Canada's national "Child Day"
"Child Day" - Canada's day to support child rights as obligated to under the UN Universal Children's Day provisions
About Canada's national "Child Day"
Canada's national "Child Day" is held November 20th each year as enacted in Bill C-371, otherwise known as the Child Day Act, by the Parliament of Canada in 1993.
It commemorates the United Nations adoption of two landmark documents concerned with the human rights of all children and youths.
On "Child Day", Canadians honour our children and The United Nations Declaration on the Rights of The Child on November 20th, 1959, and the The United Nations Convention on the Rights of the Child on November 20th, 1989.
The Convention spells out the basic human rights to which children (under the age of 18) everywhere are entitled.
The purpose of Child Day is to promote awareness about the Convention to Canadians.
It is also a day to support Canadian children's rights by voicing your concerns about Canadian children's rights violations to the politicians of Canada and to educate our children about their rights and responsibilities.
The Child Day Act - 1993 - The Parliament of Canada
1993, c. 18 [Assented to May 6, 1993]
An Act respecting a national child day
WHEREAS on November 20, 1989, the Convention on the Rights of the Child was adopted in the United Nations General Assembly;
AND WHEREAS the United Nations Convention on the Rights of the Child has been ratified by Canada;
AND WHEREAS it is desirable to promote in Canada an awareness of the United Nations Convention on the Rights of the Child;
NOW, THEREFORE, Her Majesty, by and with the advice and consent of the Senate and House of Commons of Canada, enacts as follows:
1. This Act may be cited as the Child Day Act.
2. Throughout Canada, in each and every year, the 20th day of November, being the day in the year 1989 when the United Nations Convention on the Rights of the Child was adopted in the United Nations General Assembly, shall be known as "Child Day".
The responsibilities of the federal, provincial and territorial governments to publicize the U.N. Convention on the Rights of the Child
Convention Article 42 states:
States Parties undertake to make the principles and provisions of the Convention widely known, by appropriate and active means, to adults and children alike.
The governments do next to nothing to fulfill their obligations.
In December 2004, the Senate of Canada Standing Committee on Human Rights finally commended hearings on how to implement the Convention in Canada 15 years after the U.N. ratification of the Convention.
On February 7, 2005, Rita Karakas, CEO of Save the Children Canada, a child-rights organization stated:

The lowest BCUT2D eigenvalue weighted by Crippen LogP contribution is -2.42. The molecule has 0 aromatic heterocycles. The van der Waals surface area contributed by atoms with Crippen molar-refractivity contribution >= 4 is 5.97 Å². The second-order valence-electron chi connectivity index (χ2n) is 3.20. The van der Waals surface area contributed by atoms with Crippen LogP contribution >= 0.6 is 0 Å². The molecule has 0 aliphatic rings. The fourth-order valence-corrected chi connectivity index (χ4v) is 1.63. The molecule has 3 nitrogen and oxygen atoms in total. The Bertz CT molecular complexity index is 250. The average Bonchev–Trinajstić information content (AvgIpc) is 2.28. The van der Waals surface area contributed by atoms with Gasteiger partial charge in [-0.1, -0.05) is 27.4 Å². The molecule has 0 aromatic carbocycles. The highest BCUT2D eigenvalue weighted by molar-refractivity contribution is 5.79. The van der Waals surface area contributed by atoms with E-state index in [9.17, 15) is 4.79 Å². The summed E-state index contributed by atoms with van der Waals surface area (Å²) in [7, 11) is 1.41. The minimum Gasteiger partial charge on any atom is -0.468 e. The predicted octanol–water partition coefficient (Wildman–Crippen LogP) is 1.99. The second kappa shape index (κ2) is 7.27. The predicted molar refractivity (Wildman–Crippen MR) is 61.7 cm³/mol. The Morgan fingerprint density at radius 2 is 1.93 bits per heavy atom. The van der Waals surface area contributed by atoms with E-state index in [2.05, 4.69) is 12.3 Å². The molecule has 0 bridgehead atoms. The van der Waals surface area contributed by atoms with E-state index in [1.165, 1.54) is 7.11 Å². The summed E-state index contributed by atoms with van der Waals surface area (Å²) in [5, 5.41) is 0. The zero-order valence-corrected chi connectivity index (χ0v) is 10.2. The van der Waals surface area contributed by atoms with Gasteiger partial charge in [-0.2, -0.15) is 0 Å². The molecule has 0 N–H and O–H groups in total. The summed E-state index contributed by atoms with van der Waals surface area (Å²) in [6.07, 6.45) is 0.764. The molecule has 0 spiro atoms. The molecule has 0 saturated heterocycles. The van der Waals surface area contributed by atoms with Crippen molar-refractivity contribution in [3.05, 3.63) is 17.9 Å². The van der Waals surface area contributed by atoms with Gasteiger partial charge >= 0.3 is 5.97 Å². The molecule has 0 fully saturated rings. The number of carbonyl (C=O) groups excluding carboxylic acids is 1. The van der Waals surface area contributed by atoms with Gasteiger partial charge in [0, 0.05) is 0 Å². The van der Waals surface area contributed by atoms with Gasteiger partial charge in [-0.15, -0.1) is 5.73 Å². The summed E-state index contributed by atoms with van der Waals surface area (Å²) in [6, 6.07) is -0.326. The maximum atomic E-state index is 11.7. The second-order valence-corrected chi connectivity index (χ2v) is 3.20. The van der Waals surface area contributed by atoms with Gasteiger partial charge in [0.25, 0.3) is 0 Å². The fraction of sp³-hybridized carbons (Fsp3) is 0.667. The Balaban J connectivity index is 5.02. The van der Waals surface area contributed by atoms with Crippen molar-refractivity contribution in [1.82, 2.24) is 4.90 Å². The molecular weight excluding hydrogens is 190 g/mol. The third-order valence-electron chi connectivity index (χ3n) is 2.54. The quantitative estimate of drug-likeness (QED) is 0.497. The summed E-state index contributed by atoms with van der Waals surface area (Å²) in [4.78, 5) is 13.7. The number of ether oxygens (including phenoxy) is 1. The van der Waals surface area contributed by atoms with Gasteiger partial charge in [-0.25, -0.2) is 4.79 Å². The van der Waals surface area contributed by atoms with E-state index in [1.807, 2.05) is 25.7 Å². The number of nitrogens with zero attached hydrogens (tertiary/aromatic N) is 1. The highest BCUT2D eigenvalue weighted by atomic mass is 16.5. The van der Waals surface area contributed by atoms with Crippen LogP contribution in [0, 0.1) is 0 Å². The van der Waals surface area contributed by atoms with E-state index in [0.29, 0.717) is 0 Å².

"In honour of National Child Day this year, we commissioned an Ipsos-Reid survey of 1,000 adult Canadians on their knowledge of children's rights in Canada and how they rated the Canadian government and governments on their performance in children's rights duties. Regretfully, the respondents failed to demonstrate significant knowledge of children's rights, and those who failed the test also failed the people who were held accountable. They felt that the federal government was not doing its duty in children's rights. "
Rita Karakas, CEO of Save the Children Canada, a child-rights organization stated in the Toronto Star, Nov. 20, 2004
"....yet most Canadians do not know a great deal about the issues facing children. In fact, this was verified in the results of a new national survey of 1,000 Canadians, conducted Nov. 9 to 11, by Save the Children Canada and Ipsos-Reid. The poll quizzed Canadians on their knowledge of basic children's issues for National Child Day. Unfortunately, the average score was 33 per cent.
How many children live in poverty? Only half of Canadians surveyed knew that 14 per cent or one in six Canadian children live below the poverty line. In fact, Canada has the world's second highest rate of child poverty among industrialized countries, second only to the United States."
What the Government of Canada wants you to believe about Canada on Canada's national "Child Day"
From the Government of Canada website in 2004
This years theme, "A Canada Fit for Children", celebrates Canada's commitment to children. On May 10, 2004, the publication A Canada Fit for Children was released to show how Canada is moving forward with its commitments made on May 10, 2002 at the United Nations General Assembly Special Session on Children. It highlights the Canadian governments agenda and National Plan of Action for children in Canada.
Celebrate Canada's national "Child Day" this year by showing how Canada is fit for children!
Since the report of The Special Joint Committee on Custody and Access was submitted to the Parliament of Canada, over 1 million children in Canada have been are being deprived of a relationship with 1 parent in violation of a family law court order or separation agreement and in contravention of the child's right to a relationship with both their biological parents as provided for in the U.N. Convention on the Rights of The Child. Parental alienation among Canadian children is rampant.